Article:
DC Comics v Pacific Pictures Corp et al, the recent decision of a Central District of California court to deny termination rights to the heirs of Superman co-creator Joe Shuster, may be legally based in American copyright law. However, the case has its roots, loosely speaking, in Canada.
Unfortunately for the estate of Toronto born Joe Shuster, it appears Superman’s kryptonite, at least in regards to termination rights under §304(c) of the American Copyright Act, 1976, is subsequent agreements which have the effect of eliminating a termination right.
Superman’s journey from his 1930s birth to his modern inception is enough to fill a book. Of relevance to Superman’s termination right is that Jerry Siegel and Joe Shuster were the co-creators of the character. The duo owned the copyright in the character Superman. In 1938, Siegel and Shuster licensed DC Comics the “exclusive right to the use of the [Superman] characters and story”. Once the copyright was assigned to DC Comics, Siegel and Shuster continued to work on Superman’s character development pursuant to a work-for-hire agreement. In 1992, Shuster passed away and his sister, Jean Peavy, was named sole beneficiary of his estate.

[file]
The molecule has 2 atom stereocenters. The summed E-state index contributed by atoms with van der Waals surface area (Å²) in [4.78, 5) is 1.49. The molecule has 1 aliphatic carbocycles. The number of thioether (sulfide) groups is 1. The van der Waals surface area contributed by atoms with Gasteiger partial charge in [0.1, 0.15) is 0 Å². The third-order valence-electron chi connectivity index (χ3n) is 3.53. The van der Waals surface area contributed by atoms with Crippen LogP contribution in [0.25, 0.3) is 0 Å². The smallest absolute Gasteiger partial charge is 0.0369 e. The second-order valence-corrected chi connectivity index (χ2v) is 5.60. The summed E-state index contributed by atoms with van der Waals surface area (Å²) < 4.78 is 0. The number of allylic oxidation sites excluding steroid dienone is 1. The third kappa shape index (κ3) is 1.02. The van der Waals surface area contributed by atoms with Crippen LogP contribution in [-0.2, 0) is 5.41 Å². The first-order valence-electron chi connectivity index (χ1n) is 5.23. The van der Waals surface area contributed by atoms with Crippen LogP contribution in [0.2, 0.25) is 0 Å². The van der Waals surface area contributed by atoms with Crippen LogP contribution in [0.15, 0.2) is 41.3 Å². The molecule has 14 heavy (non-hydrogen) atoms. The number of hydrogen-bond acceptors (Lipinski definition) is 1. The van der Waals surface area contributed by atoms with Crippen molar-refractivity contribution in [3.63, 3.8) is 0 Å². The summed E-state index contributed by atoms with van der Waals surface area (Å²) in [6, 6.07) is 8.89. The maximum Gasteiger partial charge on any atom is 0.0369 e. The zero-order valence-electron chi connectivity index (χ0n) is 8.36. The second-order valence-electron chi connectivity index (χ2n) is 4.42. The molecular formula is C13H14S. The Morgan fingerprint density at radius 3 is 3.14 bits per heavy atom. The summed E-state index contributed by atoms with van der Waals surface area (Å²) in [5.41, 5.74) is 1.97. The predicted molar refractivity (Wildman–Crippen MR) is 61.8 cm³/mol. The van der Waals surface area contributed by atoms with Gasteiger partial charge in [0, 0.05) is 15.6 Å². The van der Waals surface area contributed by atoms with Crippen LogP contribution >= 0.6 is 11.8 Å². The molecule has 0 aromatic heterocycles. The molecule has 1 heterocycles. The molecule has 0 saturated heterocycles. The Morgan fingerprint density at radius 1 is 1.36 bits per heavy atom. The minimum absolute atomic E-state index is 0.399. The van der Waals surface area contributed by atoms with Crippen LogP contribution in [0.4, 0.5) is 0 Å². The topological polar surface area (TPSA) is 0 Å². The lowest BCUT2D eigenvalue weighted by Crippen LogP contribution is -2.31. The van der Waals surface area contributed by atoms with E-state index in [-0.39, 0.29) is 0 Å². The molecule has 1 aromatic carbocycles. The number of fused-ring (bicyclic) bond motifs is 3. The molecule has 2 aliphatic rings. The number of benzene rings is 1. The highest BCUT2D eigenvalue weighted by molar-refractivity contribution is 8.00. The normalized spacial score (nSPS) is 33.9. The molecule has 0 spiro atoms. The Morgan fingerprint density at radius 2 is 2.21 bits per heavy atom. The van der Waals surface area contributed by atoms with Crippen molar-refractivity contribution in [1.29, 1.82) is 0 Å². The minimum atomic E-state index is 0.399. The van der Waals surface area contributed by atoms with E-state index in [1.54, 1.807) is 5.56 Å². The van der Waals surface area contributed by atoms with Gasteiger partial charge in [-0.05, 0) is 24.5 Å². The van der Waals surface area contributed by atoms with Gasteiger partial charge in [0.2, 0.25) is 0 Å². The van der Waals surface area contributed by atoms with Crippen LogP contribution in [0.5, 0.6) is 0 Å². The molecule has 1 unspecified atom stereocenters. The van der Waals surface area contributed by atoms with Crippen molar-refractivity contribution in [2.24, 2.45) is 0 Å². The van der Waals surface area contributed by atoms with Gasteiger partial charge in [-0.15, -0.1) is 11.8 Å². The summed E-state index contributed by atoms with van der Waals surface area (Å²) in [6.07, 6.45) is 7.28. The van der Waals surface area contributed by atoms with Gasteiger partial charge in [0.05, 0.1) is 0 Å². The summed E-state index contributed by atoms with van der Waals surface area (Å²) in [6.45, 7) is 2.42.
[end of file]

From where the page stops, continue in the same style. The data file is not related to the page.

The above discussion brings us to our first copyright issue – a slight distinction of relevance to the case. At issue in DC Comics is the termination of copyright in the character granted under the 1938 agreement (similar to this one from June 1938), since that is the work created and licensed by Siegel and Shuster. Any other derivative additions to the Superman character which has led to his modern physical appearance are owned by DC Comics under the work made for hire doctrine. Prior to the Copyright Act, 1976, it was generally understood that copyright would belong to the employer if the work was created at the employer’s “instance and expense”. Thus, Siegel and Shuster’s contribution post-licence, and any derivative additions to Superman, are not at issue in DC Comics since works created under work made for hire agreements cannot be terminated. What is at issue is the termination of the original Superman character’s copyright – not the totality of his modern appearance.